Nedko Solakov

Nedko Solakov’s installation Mr. Curator, please . . . , 1995, is the third in a series that this Bulgarian artist has devoted to the examination of the ways in which the apparatus of the museum exhibit foregrounds certain aspects of our culture and our institutions. Mr. Curator, please . . . reflects on the practice of collecting by drawing from the museum’s own holdings. The exhibition space, a chapel in Künstlerhaus Bethanien, was ideally suited to the artist’s desire to work against the grain of the art works it “collected.” The course Solakov laid out for us in the darkened chapel ended with a white, empty, brightly lit pedestal, which ultimately served as a place-holder for what is always missing from any version of art history.

In the first part of the show, Solakov spun a tale about the relation between exhibitions and curators. As in real life, in Solakov’s narrative several donors pooled their resources and appointed a curator “to choose an altarpiece from the masterpieces of the giants—Bosch, Breughel, Dürer, Leonardo, Michelangelo, Rubens, and Jan van Eyck.” From this constellation, Solakov sketched, on three levels, a contest of master painters in which the major works of art history as well as their creators were parodied. In the style of a Petersburg salon, a wall draped in black was covered with souvenirs ranging from a Leonardo poster to pornographic adaptations of famous Rubens paintings to a jigsaw puzzle version of a Brueghel (hanging in pieces in a transparent plastic bag). This dark room was illuminated only by a hand-held flashlight, as if one were robbing the museum in the middle of the night. Solakov also showed a documentary video of visits to the national galleries where the originals are normally displayed. In this way, the deconstructed, trashy versions of the works were humorously linked to the real thing.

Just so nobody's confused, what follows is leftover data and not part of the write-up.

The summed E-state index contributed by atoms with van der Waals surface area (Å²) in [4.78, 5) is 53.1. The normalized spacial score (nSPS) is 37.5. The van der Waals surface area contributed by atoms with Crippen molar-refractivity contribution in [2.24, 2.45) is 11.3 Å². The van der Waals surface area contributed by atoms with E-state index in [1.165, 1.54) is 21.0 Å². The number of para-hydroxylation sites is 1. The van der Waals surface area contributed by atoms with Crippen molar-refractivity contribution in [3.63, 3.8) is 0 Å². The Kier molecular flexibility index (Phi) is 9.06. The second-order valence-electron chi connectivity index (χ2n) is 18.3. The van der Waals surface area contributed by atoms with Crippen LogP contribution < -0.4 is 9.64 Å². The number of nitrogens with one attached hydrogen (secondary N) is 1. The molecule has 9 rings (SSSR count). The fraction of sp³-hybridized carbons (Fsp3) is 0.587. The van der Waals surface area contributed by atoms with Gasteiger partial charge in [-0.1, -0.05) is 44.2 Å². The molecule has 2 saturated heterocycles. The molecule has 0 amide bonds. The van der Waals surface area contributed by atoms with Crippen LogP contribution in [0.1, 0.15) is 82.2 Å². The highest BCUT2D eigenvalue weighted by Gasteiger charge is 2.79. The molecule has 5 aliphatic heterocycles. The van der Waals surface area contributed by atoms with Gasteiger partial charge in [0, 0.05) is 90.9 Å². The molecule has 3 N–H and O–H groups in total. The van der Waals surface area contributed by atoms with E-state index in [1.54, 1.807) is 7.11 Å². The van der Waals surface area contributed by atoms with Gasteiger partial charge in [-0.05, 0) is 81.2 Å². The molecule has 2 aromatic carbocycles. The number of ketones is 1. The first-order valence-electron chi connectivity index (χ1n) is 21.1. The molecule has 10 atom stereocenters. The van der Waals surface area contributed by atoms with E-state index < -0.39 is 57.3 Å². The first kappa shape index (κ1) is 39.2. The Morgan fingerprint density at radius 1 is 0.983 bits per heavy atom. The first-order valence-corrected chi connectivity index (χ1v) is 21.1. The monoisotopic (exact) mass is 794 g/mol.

The second part of the installation consisted of a writing table full of specialized literature and catalogues—the imaginary curator’s work space. As the actual creator of this staged museum, he remained every bit as absent as the artworks to which this faux exhibition paid homage. In the joint absence of curator and works, a slide projector raced through highlights of selected masterpieces on a tiny screen. In addition, a computer had been constructed over whose monitor the portraits of seven artists hovered. Overall, the installation played with the last chapter of Hegel’s Phenomenology of the Spirit, 1807, in which the philosopher presents his image of the ghosts that linger from history when not sublated into the Absolute Spirit. In art, Hegelian sublation seems itself to have been suspended, to have been denied: all around the room, out of little loudspeakers, the voices of Dürer or Bosch, bickering among themselves over whose works have exerted the greatest influence over history, could be heard. They did not, however, penetrate as far as the empty altar. There, art appeared as an ideal—white, abstract, intellectual.

In 1994, Solakov’s installation The Collector of Art, at the Ludwig Museum in Budapest, consisted of treasures brought out of storage as well as permanent exhibits placed in a reconstruction of an African village. The carved Baselitz head G-Head, 1987, as well as Picasso’s The Musketeer, 1972, were returned to their origins in African sculpture, while Ludwig’s practice of collecting art to pave the way for industrial expansion in other countries was evoked as a metaphor for cultural imperialism as a whole. Compared to this rather piercing examination of concrete sociopolitical conditions, the installation in the Künstlerhaus Bethanien seemed almost mannered, though it described quite accurately the way in which the curator frames art history—one need only consider, say, how Jean Clair, for his “Identity and Alterity” exhibition at the Venice Biennale made use of quite far-flung cultural resources to prove a thesis about body-related art.

Harald Fricke

Translated from the German by David Jacobson.